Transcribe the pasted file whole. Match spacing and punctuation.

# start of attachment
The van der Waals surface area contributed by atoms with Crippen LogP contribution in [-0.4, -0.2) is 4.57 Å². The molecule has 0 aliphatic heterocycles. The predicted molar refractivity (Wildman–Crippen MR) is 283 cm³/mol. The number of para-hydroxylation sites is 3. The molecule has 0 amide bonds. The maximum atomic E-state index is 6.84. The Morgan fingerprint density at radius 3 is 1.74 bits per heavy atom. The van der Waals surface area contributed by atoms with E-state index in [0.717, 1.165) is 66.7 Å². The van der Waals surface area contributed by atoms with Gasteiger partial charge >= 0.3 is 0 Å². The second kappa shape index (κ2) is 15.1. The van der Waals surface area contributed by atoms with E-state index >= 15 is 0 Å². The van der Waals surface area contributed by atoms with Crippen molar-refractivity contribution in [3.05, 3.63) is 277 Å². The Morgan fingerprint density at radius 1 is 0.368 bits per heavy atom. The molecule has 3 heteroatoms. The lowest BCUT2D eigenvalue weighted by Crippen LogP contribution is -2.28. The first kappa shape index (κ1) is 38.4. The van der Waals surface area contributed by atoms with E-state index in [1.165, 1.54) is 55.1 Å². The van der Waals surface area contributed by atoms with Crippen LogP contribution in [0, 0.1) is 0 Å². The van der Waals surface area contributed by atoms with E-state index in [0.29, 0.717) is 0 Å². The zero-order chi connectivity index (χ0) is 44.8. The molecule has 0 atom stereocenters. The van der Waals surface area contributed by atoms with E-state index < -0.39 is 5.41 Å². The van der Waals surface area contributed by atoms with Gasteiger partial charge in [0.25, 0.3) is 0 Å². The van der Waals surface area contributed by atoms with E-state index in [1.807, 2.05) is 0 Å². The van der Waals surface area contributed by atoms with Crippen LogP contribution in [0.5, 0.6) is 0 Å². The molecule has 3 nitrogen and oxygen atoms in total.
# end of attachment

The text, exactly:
The van der Waals surface area contributed by atoms with Crippen LogP contribution in [-0.4, -0.2) is 4.57 Å². The molecule has 0 aliphatic heterocycles. The predicted molar refractivity (Wildman–Crippen MR) is 283 cm³/mol. The number of para-hydroxylation sites is 3. The molecule has 0 amide bonds. The maximum atomic E-state index is 6.84. The Morgan fingerprint density at radius 3 is 1.74 bits per heavy atom. The van der Waals surface area contributed by atoms with E-state index in [0.717, 1.165) is 66.7 Å². The van der Waals surface area contributed by atoms with Gasteiger partial charge >= 0.3 is 0 Å². The second kappa shape index (κ2) is 15.1. The van der Waals surface area contributed by atoms with E-state index >= 15 is 0 Å². The van der Waals surface area contributed by atoms with Crippen molar-refractivity contribution in [3.05, 3.63) is 277 Å². The Morgan fingerprint density at radius 1 is 0.368 bits per heavy atom. The molecule has 3 heteroatoms. The lowest BCUT2D eigenvalue weighted by Crippen LogP contribution is -2.28. The first kappa shape index (κ1) is 38.4. The van der Waals surface area contributed by atoms with E-state index in [1.165, 1.54) is 55.1 Å². The van der Waals surface area contributed by atoms with Crippen LogP contribution in [0, 0.1) is 0 Å². The van der Waals surface area contributed by atoms with E-state index in [0.29, 0.717) is 0 Å². The zero-order chi connectivity index (χ0) is 44.8. The molecule has 0 atom stereocenters. The van der Waals surface area contributed by atoms with E-state index < -0.39 is 5.41 Å². The van der Waals surface area contributed by atoms with Gasteiger partial charge in [0.25, 0.3) is 0 Å². The van der Waals surface area contributed by atoms with E-state index in [1.807, 2.05) is 0 Å². The van der Waals surface area contributed by atoms with Crippen LogP contribution in [0.5, 0.6) is 0 Å². The molecule has 3 nitrogen and oxygen atoms in total.